Precision 7710 Owner's Thread

Discussion in 'Dell Latitude, Vostro, and Precision' started by muzicman82, Mar 30, 2016.

  1. Rippchen

    Rippchen Notebook Enthusiast

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    If you can tell me how to create that SPI dump without disassembling/soldering/etc. I'll help you ;)
     
  2. kaibsora

    kaibsora Notebook Consultant

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    You have to have a programmer and have to take off the bios chips

    Sent from my SM-N950U1 using Tapatalk
     
  3. Rippchen

    Rippchen Notebook Enthusiast

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    Ok, I'm out :p
     
  4. djdigitalhi

    djdigitalhi Notebook Enthusiast

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    Anyone have a 7710 where the LCD panel just flashes on startup then fades to black? At first it was where a section of the screen wasn't working (like a vertical strip about 20% of the width of the panel would be black),. Then it got to the point of just flashing white (sometime bars, sometimes just the outer edges of the screen, or some weird checkbox pattern), then fades to black. Would it be the display cable, the panel itself, both or something else that could be the problem?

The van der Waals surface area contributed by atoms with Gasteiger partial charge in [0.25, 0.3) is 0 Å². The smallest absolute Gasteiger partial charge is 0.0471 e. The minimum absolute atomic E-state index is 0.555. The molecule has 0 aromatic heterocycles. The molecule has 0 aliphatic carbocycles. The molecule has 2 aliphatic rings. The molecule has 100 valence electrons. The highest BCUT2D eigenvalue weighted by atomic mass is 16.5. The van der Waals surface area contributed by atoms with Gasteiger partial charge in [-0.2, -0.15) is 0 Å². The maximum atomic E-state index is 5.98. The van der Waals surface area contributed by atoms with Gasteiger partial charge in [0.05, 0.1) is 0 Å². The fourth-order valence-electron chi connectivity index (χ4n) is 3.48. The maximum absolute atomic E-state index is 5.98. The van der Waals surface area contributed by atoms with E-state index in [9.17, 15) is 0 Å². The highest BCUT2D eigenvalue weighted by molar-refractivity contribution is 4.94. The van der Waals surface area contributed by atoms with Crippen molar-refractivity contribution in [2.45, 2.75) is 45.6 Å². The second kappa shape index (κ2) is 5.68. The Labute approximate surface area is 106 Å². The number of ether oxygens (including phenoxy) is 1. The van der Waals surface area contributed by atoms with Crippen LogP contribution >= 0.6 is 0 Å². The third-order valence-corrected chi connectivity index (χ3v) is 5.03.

Laptop out of warranty and was wondering how much effort and cost it would be to potentially fix it since everything else works fine (I can remote desktop into the machine).
     
  5. Aaron44126

    Aaron44126 Notebook Prophet

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    I mostly suspect that the panel itself has failed.

    Replacing the panel is straight-forward, it is one of the easiest parts to replace in these systems. Pry off the plastic bezel (it is only attached with some sticky stuff and a few plastic clips, you can do it with your fingers working from the inside, you might need a small plastic object to wedge in to get you started, be careful not to scratch the display), then you just have to remove a few obvious screws and the panel is free. You can disconnect the cable from the back (it has a clip and some tape). If you have access to another 17.3" system you could swap the panels to test this out, assuming that they use the same connector.

    Finding a replacement panel is another story. They are readily available on eBay and other places for under $100 (assuming 1080p) but I personally have never purchased an aftermarket panel that I was happy with, they've always had some issue or another (stuck pixels, strange colors, ...).
     
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  6. djdigitalhi

    djdigitalhi Notebook Enthusiast

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    Did as suggested and got a replacement panel. Was about $140 for a 4k UHD replacement. Was easier than I thought it would be. Just a little nerve wrecking taking the bezel off with all that sticky tape, then trying to remove the tape that holds the cable in place... Other than that, works right off the bat. The colors look ok for now (a little over saturated but can probably tune it a bit), but will test it tomorrow in the office to see how it looks where I would be using it more. At least I have a decent test laptop again.
     
  7. JamesJAB